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Regulation 🙅‍♀️ Negative economic impacts of selected uses in downtown

michaelskis

Cyburbian
Messages
20,814
Points
57
Not all downtown uses have the same effect on the economic wellbeing of a downtown. Some are founded, some are only perception. We have a situation where we have several uses locating or looking to locate to our downtown that have caused some other business owners to express concern.

I was wondering if anyone has established regulations to prevent concentrations of uses such as Tattoo Parlors, Vape Shops, Pawn Shops, or similar uses within the Downtown Central Business District? We have a situation of long time building owners holding out for the future redevelopment values that are willing to lease to the lowest value uses if they are willing to do a month to month lease. Until then, they don't want to spend any money for improvements to their buildings. Our elected officials are worried that having these uses in our downtown will scare off the businesses that we want (Retail and Restaurant).

Also does anyone know of economic development studies as they pertain to these uses?
 
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mendelman

Unfrozen Caveman Planner
Staff member
Moderator
Messages
15,422
Points
60
We have a tattoo shop in the southern portion of our historic district/downtown the entire time I've been here and during that time our entire downtown storefront occupancy has been effectively 100% with objectively high rental rates. These high rental rates shoo away the less than stellar operators...of any business/use type.

We had a vape shop open about 3 years ago on the north end of the district and we have had no concerns or issues regarding it.

My position is that it's a matter of management (building and business owners) and the 'quality' of those individuals.

Our tattoo shop is clean and serves a population/market much different than the past perception of such clientele from previous decades.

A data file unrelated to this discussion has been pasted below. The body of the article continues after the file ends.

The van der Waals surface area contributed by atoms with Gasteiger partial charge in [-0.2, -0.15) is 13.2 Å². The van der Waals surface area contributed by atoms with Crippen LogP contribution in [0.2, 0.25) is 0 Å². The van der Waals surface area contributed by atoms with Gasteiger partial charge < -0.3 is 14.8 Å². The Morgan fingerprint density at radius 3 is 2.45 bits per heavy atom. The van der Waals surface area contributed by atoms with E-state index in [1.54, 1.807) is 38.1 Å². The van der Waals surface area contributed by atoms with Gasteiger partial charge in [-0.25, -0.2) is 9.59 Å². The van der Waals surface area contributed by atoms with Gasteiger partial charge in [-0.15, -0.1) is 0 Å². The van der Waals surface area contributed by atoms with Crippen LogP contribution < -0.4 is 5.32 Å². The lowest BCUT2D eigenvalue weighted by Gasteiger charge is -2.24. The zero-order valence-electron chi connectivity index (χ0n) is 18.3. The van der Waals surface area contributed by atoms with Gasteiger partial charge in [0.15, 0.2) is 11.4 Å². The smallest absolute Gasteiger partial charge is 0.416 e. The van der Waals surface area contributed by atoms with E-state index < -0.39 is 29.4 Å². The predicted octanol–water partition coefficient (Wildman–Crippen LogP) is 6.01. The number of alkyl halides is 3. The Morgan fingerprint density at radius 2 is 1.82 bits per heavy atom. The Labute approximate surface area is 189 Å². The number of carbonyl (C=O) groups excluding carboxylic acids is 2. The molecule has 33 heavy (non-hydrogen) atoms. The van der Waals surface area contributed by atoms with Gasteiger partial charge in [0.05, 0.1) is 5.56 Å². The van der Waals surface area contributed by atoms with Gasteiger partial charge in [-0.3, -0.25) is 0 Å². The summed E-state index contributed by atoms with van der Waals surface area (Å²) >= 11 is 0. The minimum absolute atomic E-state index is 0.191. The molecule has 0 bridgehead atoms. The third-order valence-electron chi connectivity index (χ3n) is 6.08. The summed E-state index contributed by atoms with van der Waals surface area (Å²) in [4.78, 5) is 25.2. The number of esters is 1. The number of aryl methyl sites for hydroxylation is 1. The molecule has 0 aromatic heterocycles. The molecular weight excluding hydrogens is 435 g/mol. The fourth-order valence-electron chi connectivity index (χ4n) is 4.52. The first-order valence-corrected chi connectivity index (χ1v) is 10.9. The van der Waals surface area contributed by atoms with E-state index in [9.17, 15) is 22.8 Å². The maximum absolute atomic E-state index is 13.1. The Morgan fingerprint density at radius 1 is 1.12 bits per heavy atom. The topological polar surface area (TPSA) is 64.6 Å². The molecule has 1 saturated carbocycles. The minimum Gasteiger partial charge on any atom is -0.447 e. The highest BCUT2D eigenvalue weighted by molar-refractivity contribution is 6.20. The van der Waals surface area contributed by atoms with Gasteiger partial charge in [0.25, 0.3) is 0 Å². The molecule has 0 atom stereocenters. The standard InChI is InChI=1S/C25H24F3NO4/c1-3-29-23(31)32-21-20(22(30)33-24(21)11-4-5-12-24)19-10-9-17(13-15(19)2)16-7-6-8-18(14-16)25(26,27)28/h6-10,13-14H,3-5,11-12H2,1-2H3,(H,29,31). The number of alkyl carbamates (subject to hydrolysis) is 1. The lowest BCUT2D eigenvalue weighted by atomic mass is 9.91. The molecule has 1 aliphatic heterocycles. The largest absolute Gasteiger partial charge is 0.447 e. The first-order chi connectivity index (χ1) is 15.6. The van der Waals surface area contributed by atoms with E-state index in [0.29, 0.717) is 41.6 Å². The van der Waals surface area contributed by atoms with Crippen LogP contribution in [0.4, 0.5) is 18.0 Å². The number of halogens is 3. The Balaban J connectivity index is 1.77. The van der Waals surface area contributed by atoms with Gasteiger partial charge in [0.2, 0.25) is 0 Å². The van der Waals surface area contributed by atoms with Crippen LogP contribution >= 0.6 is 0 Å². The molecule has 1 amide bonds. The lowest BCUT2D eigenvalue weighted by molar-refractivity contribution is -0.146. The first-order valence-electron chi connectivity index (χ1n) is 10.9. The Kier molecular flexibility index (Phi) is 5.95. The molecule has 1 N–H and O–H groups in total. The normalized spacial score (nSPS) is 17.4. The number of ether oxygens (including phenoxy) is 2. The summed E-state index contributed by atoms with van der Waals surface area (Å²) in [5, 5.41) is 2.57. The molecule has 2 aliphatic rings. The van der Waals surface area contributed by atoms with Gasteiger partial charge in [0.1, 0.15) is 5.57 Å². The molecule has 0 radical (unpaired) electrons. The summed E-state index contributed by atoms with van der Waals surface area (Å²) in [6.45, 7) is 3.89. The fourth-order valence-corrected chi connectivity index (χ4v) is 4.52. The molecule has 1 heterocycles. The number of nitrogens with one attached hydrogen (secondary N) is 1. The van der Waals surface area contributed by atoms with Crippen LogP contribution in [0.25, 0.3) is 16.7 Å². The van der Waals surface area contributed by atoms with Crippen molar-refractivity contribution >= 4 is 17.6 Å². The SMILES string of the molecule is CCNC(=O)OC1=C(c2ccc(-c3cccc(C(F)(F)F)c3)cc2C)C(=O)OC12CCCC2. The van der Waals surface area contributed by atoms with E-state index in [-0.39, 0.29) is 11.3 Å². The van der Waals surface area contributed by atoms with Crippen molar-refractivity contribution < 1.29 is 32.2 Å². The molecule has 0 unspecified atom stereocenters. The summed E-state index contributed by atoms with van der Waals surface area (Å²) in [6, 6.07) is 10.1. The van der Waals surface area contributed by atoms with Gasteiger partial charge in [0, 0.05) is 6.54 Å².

Our vape shop is basically a well run retail store no different than the any other retail store.

I'd be surprised if there are objective, reliable studies out there for you. Any are likely either going to be very anecdotal and/or heavily biased.

Lastly, be careful about lumping/restricting everyone together just because of one or two outliers.

Good luck.
 
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Messages
3,006
Points
25
Not all downtown uses have the same effect on the economic wellbeing of a downtown. Some are founded, some are only perception. We have a situation where we have several uses locating or looking to locate to our downtown that have caused some other business owners to express concern.

I was wondering if anyone has established regulations to prevent concentrations of uses such as Tattoo Parlors, Vape Shops, Pawn Shops, or similar uses within the Downtown Central Business District? . .
...Our elected officials are worried that having these uses in our downtown will scare off the businesses that we want (Retail and Restaurant).

I guess you'd have concern about this 100-y.o. joint sitting in an upper-middle-class downtown...?

Of course, that's a trick question.:)

I don't know if there's a formal academic case-study about that specific vicinity's economic development. (There really should be!) But almost all the long-time area residents will tell you the same thing.
The upshot- mendelman is on the mark:

My position is that it's a matter of management (building and business owners) and the 'quality' of those individuals.
. . . .
Lastly, be careful about lumping/restricting everyone together just because of one or two outliers.

 

michaelskis

Cyburbian
Messages
20,814
Points
57